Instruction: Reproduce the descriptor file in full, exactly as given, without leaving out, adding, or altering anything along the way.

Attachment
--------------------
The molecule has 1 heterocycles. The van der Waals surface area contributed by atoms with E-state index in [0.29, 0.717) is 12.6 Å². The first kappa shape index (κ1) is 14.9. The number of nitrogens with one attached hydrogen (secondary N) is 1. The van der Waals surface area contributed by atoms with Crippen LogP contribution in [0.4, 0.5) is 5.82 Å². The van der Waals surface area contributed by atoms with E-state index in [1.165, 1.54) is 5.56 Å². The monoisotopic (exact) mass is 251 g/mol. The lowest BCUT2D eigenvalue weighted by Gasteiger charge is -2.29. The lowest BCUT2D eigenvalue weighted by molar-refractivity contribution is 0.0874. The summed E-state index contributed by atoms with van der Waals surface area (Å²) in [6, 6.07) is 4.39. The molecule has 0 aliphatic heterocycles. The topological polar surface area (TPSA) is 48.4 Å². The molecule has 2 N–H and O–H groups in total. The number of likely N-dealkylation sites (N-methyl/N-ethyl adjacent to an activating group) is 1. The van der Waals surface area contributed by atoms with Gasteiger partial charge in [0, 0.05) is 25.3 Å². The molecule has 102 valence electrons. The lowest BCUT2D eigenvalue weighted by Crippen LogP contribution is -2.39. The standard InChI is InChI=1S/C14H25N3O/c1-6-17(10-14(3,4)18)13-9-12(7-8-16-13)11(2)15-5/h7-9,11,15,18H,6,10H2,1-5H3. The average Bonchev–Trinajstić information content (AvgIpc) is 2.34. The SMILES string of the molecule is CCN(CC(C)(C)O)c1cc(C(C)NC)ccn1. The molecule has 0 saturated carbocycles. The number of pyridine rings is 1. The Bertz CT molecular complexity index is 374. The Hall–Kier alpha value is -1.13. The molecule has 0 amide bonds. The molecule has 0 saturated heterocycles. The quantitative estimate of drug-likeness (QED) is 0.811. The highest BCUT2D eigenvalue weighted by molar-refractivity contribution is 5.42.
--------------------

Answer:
The molecule has 1 heterocycles. The van der Waals surface area contributed by atoms with E-state index in [0.29, 0.717) is 12.6 Å². The first kappa shape index (κ1) is 14.9. The number of nitrogens with one attached hydrogen (secondary N) is 1. The van der Waals surface area contributed by atoms with Crippen LogP contribution in [0.4, 0.5) is 5.82 Å². The van der Waals surface area contributed by atoms with E-state index in [1.165, 1.54) is 5.56 Å². The monoisotopic (exact) mass is 251 g/mol. The lowest BCUT2D eigenvalue weighted by Gasteiger charge is -2.29. The lowest BCUT2D eigenvalue weighted by molar-refractivity contribution is 0.0874. The summed E-state index contributed by atoms with van der Waals surface area (Å²) in [6, 6.07) is 4.39. The molecule has 0 aliphatic heterocycles. The topological polar surface area (TPSA) is 48.4 Å². The molecule has 2 N–H and O–H groups in total. The number of likely N-dealkylation sites (N-methyl/N-ethyl adjacent to an activating group) is 1. The van der Waals surface area contributed by atoms with Gasteiger partial charge in [0, 0.05) is 25.3 Å². The molecule has 102 valence electrons. The lowest BCUT2D eigenvalue weighted by Crippen LogP contribution is -2.39. The standard InChI is InChI=1S/C14H25N3O/c1-6-17(10-14(3,4)18)13-9-12(7-8-16-13)11(2)15-5/h7-9,11,15,18H,6,10H2,1-5H3. The average Bonchev–Trinajstić information content (AvgIpc) is 2.34. The SMILES string of the molecule is CCN(CC(C)(C)O)c1cc(C(C)NC)ccn1. The molecule has 0 saturated carbocycles. The number of pyridine rings is 1. The Bertz CT molecular complexity index is 374. The Hall–Kier alpha value is -1.13. The molecule has 0 amide bonds. The molecule has 0 saturated heterocycles. The quantitative estimate of drug-likeness (QED) is 0.811. The highest BCUT2D eigenvalue weighted by molar-refractivity contribution is 5.42.